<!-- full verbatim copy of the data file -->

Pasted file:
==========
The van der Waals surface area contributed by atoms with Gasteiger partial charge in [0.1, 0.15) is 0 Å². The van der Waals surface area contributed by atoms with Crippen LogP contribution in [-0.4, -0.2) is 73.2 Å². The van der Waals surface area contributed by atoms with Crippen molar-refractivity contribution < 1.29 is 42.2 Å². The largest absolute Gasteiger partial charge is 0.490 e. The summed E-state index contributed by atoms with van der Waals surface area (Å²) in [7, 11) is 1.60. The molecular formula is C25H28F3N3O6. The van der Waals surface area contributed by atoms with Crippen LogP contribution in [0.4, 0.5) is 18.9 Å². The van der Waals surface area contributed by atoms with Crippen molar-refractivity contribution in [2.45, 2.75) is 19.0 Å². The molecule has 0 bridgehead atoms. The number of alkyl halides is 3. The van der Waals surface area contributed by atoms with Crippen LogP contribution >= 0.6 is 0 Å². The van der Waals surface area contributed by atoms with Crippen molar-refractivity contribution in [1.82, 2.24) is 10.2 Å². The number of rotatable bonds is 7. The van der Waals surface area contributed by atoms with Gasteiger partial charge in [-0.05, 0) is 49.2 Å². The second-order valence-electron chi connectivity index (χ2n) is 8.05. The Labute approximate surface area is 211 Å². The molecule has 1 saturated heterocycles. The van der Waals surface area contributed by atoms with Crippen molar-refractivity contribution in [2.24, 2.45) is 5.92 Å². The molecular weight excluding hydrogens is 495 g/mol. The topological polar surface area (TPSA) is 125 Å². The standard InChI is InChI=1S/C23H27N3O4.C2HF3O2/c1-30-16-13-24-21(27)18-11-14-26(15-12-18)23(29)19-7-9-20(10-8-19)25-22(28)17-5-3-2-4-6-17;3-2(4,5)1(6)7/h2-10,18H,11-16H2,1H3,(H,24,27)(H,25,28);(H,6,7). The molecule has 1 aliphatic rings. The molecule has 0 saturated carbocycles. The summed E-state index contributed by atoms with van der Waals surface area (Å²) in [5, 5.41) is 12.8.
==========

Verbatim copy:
The van der Waals surface area contributed by atoms with Gasteiger partial charge in [0.1, 0.15) is 0 Å². The van der Waals surface area contributed by atoms with Crippen LogP contribution in [-0.4, -0.2) is 73.2 Å². The van der Waals surface area contributed by atoms with Crippen molar-refractivity contribution < 1.29 is 42.2 Å². The largest absolute Gasteiger partial charge is 0.490 e. The summed E-state index contributed by atoms with van der Waals surface area (Å²) in [7, 11) is 1.60. The molecular formula is C25H28F3N3O6. The van der Waals surface area contributed by atoms with Crippen LogP contribution in [0.4, 0.5) is 18.9 Å². The van der Waals surface area contributed by atoms with Crippen molar-refractivity contribution in [2.45, 2.75) is 19.0 Å². The molecule has 0 bridgehead atoms. The number of alkyl halides is 3. The van der Waals surface area contributed by atoms with Crippen LogP contribution >= 0.6 is 0 Å². The van der Waals surface area contributed by atoms with Crippen molar-refractivity contribution in [1.82, 2.24) is 10.2 Å². The number of rotatable bonds is 7. The van der Waals surface area contributed by atoms with Gasteiger partial charge in [-0.05, 0) is 49.2 Å². The second-order valence-electron chi connectivity index (χ2n) is 8.05. The Labute approximate surface area is 211 Å². The molecule has 1 saturated heterocycles. The van der Waals surface area contributed by atoms with Crippen molar-refractivity contribution in [2.24, 2.45) is 5.92 Å². The molecular weight excluding hydrogens is 495 g/mol. The topological polar surface area (TPSA) is 125 Å². The standard InChI is InChI=1S/C23H27N3O4.C2HF3O2/c1-30-16-13-24-21(27)18-11-14-26(15-12-18)23(29)19-7-9-20(10-8-19)25-22(28)17-5-3-2-4-6-17;3-2(4,5)1(6)7/h2-10,18H,11-16H2,1H3,(H,24,27)(H,25,28);(H,6,7). The molecule has 1 aliphatic rings. The molecule has 0 saturated carbocycles. The summed E-state index contributed by atoms with van der Waals surface area (Å²) in [5, 5.41) is 12.8.